Despite using similar naming conventions as some gum-and-cigarette convenience stores, Jackson’s Burger turns out to be quite an interesting place, at least when it comes to the menu. There are more special burgers than I can remember, but suffice to say there’s a lamb burger, a beef patty covered with peanut butter and jam, and the usual “weird” options such as burgers topped with onion rings or lots of bacon.
Quirky burger stops are practically a sub-genre in Toronto—like I said—sandwiches with fried egg or secret sauce are the norm. Jackson’s interior is nothing special: a small, downtown location with enough room for four reasonably comfortable tables and a bathroom; at least it isn’t cramped.
What I found interesting was how the patties are made out of 100% Halal meat, with the option for a gluten free bun. Even the vegan option sounded intriguing: a burger with a chickpea patty that celebrated vegetables instead of making them into imitation meat. Be ye Muslim, vegetarian or celiac (or some cruel combination of the last two) this is a really friendly place.
Alright, alright, we’ve already established the menu’s options are great, aware of people’s different needs and offering a lot of specialties, but that isn’t worth a bowl of gluten-free kale chips if the actual burgers are sub par. While I’m no burger aficionado—as evidenced by how my sandwich looks halfway through a meal—I can tell a juicy homemade patty from a dystopian slop squeezed out of the nearest Burger King. And Jackson’s is definitely the former, delivering savoury, moist patties with the best kind of char I’ve seen from a flat top.
During a family trip here, we got to try three different burgers: a chicken burger (filled with Philadelphia cream cheese and spinach) a Burgetta (Italian cheese, meat and herbs) and the Burgeritto (Mexican toppings, including a so-called “Avocado Explosion”). I found the Burgetta to be fascinatingly pleasant, tasting almost like a wood-oven pizza. With the melted provolone cheese infused with bruschetta. It was delicious.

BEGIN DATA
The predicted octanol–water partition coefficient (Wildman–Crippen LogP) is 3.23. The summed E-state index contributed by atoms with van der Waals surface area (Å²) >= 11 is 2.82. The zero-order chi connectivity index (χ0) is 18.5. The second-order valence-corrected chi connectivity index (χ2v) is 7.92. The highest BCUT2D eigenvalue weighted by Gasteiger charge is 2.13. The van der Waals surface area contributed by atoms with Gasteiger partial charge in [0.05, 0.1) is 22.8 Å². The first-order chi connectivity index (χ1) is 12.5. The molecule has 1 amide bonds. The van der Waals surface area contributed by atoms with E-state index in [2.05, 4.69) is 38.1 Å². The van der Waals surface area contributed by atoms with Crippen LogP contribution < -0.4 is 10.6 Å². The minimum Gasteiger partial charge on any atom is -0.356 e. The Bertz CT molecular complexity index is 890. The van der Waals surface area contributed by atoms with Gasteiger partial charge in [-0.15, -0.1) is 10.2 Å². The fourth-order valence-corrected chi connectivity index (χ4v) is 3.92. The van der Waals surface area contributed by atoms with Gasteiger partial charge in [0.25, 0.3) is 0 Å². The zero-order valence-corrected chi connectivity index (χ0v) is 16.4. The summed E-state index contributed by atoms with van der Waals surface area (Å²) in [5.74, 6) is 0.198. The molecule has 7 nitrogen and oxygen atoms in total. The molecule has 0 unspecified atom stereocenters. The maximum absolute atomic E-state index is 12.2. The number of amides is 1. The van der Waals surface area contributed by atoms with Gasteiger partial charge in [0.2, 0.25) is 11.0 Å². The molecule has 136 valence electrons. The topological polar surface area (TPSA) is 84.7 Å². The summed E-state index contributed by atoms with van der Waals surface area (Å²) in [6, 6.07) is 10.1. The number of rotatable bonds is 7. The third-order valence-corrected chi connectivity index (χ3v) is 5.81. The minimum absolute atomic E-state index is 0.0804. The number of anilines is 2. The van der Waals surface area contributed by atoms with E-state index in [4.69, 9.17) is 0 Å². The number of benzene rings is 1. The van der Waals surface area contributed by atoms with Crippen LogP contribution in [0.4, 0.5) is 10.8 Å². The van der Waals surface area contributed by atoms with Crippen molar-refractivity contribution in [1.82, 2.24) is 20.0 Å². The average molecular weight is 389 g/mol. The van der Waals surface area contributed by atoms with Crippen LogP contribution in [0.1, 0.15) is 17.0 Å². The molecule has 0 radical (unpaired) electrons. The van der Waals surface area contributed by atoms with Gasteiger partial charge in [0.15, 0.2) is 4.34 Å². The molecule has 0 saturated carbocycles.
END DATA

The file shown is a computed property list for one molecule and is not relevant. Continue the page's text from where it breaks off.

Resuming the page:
Likewise, grilled chicken mixed with a creamy spinach cheese combo adds a ton of flavour to an otherwise normal sandwich. My order, the Burgeritto, was chosen as it was one of the more unusual options that I was actually willing to eat. That’s me, I’d eat crickets, but not the peanut butter/jam burger. Let’s just say they weren’t lying when saying it was an avocado “explosion”.
Avocado and beef go pretty well together; both bring a savoury, slightly fatty taste to the table, and the explosion’s clever breadcrumb shell kept the topping neatly inside the burger. To complement this was were some diced tomatoes and sour cream, adding a bit of tartness, and dusted onions for a little finisher. Pair this with a massive box of delicious, homemade french fries and you’ve got a perfect fast foodish meal.
Since Zomato has added a rating system, each review of mine will be paired with a 1 to 5 star ranking. While I understand the reasons for this, I feel it undermines the complexity of certain recommendations for my readers; what one person might consider a 5 star restaurant would be a one 1 star to someone else. So I decided to experiment with a loose pros and cons list.
Pros: Jackson’s Burger intriguing burger combos, inclusive menu and the overall quality of the food itself. I’d definitely recommend it to people craving a burger while near or in downtown.
Cons: Really the only problem is Jackson’s small seating. Although I wasn’t fond of the music on the radio, that’s advanced nit-picking for a great burger place. If you live far from downtown—like in North York or Scarborough—you might want a closer establishment, but Jackson’s Burger is definitely a good Toronto meat-on-bread diner.
Jackson’s Burgers 374 Yonge Street